Ending a life-long search for spiritual peace with the Catholic Church

April 21, 2015

For William Fuller and Amanda Jones, years of searching for inner and spiritual peace ended when they entered into full communion with the Catholic Church last November at St. Theresa in Sugar Land. 
Neither Fuller nor Jones were raised in families that attended church, however while in junior high school both began attending church services with extended family members. 

At age 12, Fuller started going to a Baptist church with his aunt and uncle, and when he was 16 Fuller was baptized in and attended a Pentecostal church. 

While studying at University of Houston, where he was a philosophy and psychology major, Fuller said his agnostic and atheist professors shook his faith at its core. 

"I had no weapons to combat their attacks, but despite my inability to counter their arguments, God gave me just enough grace to pull me through without totally rejecting Him," he said. "However, I was scared."
For the next decade, Fuller struggled with his faith. 

"I could not reconcile faith and reason," he said. "By my mid 30s I pretty much gave up and simply chose ‘faith' because it felt right, but this was a very unstable faith." 

Everything changed for Fuller last year when he and his wife were visiting friends who had entered into the Catholic Church a few years prior. During their time together, one of Fuller's friends expressed her excitement about the upcoming Easter Vigil. The conversation piqued Fuller's curiosity. 

"I was interested in the Vigil from a purely cultural perspective, so I asked to join them but I certainly did not plan to stay for the entire Mass," Fuller said. Unexpectedly he was "blown away" by the Easter Vigil. "What I saw and experienced touched me on a spiritual level.

"It may sound cliche to say my introduction to the Catholic Church was life changing, but it was. It was a revelation. It was as if a door had been opened," Fuller said. "The symmetry, the interconnectedness, the complementarity of faith and reason that I had longed for for many years was now staring me in the face. Although it was uncomfortable to change to the "wacky" way of doing things as a Catholic, it was marvelous. It was an amalgam of anxiety, longing, anticipation and fulfillment wrapped up in an indefinable experience."

Since his initial inquiry and coming into full communion with the Catholic Church, Fuller said his daily life has changed greatly. 

"The big changes include a daily prayer life and being a member of a Church that requires my active participation," he said. "Little changes include having to focus on loving everyone as Christ does. This is very hard and I fail at it daily, but I recognize these failures now and I give them to the Lord and ask Him to help me improve."

Fuller said he now has the peace that eluded him for nearly four decades.

"I am sure that times will come which will be immensely difficult," he said. "But now, I feel confident in placing my destiny in God's hands and frankly this is a big relief because I had a real problem trying to be the master of my own destiny. I have gladly let go of that job!"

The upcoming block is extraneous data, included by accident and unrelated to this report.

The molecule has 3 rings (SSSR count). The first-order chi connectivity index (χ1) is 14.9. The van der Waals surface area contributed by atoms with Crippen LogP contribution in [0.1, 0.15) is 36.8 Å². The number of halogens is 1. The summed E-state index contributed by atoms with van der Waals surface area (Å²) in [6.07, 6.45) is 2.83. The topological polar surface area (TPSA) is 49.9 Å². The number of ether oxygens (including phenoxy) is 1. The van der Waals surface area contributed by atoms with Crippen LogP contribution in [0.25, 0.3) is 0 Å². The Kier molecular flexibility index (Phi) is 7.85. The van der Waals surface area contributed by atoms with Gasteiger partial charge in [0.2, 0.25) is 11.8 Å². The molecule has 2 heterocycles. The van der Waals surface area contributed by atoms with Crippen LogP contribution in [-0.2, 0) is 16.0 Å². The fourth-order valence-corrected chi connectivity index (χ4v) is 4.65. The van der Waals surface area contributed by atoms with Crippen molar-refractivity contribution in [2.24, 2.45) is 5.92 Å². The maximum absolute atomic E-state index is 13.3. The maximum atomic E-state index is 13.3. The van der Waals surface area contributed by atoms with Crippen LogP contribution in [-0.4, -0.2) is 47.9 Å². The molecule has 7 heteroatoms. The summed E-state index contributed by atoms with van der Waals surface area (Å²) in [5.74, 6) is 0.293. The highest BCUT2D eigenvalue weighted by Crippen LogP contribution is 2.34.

Amanda Jones can relate to Fuller's story. 

"God has always been a part of my life," Jones said. "I wasn't raised going to church, but attended several different types of services with friends and babysitters as a child which allowed me to experience a broad range of religions."

While in junior high school, Jones started to occasionally attend a Methodist church with her grandmother and when she was 14 Jones decided she wanted to be baptized. From that point forward, she attended Methodist services, but said she did not have the closeness with God she desired.

"I knew that I needed to attend church, but felt that maybe there was something that I was missing," she said. 

Four years ago, Jones had a life-changing experience when she, her mother and her daughter experienced a family tragedy. At the time, her mother was dating a Catholic man (they have since married). 
"We were devastated by this loss," Jones said. "But the love and faith his family showed during this time was simply amazing to me and I knew that it was all because of their strong Catholic core. I knew then that is what was missing in our lives."

In the fall of 2013, Jones, her mother and daughter entered into the RCIA process at St. Theresa Catholic Church in Sugar Land. Jones entered into full communion with the Catholic Church in November 2014, and at this year's Easter Vigil, her mother and 15 year-old daughter received the rites of Christian Initiation. 

She said the RCIA process and becoming a Catholic has brought her family closer than she could have ever imagined. Jones also credits her step-father as being the "most amazing support system." While she was going through the confirmation process he would frequently call her just to tell her how proud he was of her. He is also her daughter's godfather, attending every Mass and every class with her. 

"He has prayed with her and taught her so much. It has been an incredible experience," Jones said.

"Throughout this process I have gained so much, but the one thing that really stands out as a huge improvement is an open heart," she said. "Before my conversion I was very unhappy with my life, unforgiving of my choices and closed off emotionally. Now I am open to life, I forgive myself for my past choices and I look forward to a bright future with my daughter."